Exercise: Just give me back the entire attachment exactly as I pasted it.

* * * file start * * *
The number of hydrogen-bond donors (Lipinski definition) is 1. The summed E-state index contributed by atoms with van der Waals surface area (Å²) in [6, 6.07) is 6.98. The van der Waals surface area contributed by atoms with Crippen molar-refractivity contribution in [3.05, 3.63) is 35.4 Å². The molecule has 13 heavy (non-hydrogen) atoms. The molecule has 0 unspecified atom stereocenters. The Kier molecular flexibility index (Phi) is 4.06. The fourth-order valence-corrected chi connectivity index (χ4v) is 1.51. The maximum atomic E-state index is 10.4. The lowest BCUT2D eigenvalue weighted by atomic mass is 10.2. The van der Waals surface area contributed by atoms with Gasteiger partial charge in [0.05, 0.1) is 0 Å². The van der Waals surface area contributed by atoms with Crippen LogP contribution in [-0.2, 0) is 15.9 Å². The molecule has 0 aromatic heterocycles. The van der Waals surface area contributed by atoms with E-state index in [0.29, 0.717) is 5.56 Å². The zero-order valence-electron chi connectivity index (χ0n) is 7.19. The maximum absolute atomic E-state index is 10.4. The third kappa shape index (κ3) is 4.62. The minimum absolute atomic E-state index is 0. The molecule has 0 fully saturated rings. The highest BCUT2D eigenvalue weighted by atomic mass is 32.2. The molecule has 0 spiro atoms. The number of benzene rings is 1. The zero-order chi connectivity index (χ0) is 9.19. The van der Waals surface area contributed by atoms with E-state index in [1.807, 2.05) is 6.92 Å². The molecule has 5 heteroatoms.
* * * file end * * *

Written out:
The number of hydrogen-bond donors (Lipinski definition) is 1. The summed E-state index contributed by atoms with van der Waals surface area (Å²) in [6, 6.07) is 6.98. The van der Waals surface area contributed by atoms with Crippen molar-refractivity contribution in [3.05, 3.63) is 35.4 Å². The molecule has 13 heavy (non-hydrogen) atoms. The molecule has 0 unspecified atom stereocenters. The Kier molecular flexibility index (Phi) is 4.06. The fourth-order valence-corrected chi connectivity index (χ4v) is 1.51. The maximum atomic E-state index is 10.4. The lowest BCUT2D eigenvalue weighted by atomic mass is 10.2. The van der Waals surface area contributed by atoms with Gasteiger partial charge in [0.05, 0.1) is 0 Å². The van der Waals surface area contributed by atoms with Crippen LogP contribution in [-0.2, 0) is 15.9 Å². The molecule has 0 aromatic heterocycles. The van der Waals surface area contributed by atoms with E-state index in [0.29, 0.717) is 5.56 Å². The zero-order valence-electron chi connectivity index (χ0n) is 7.19. The maximum absolute atomic E-state index is 10.4. The third kappa shape index (κ3) is 4.62. The minimum absolute atomic E-state index is 0. The molecule has 0 fully saturated rings. The highest BCUT2D eigenvalue weighted by atomic mass is 32.2. The molecule has 0 spiro atoms. The number of benzene rings is 1. The zero-order chi connectivity index (χ0) is 9.19. The van der Waals surface area contributed by atoms with E-state index in [1.807, 2.05) is 6.92 Å². The molecule has 5 heteroatoms.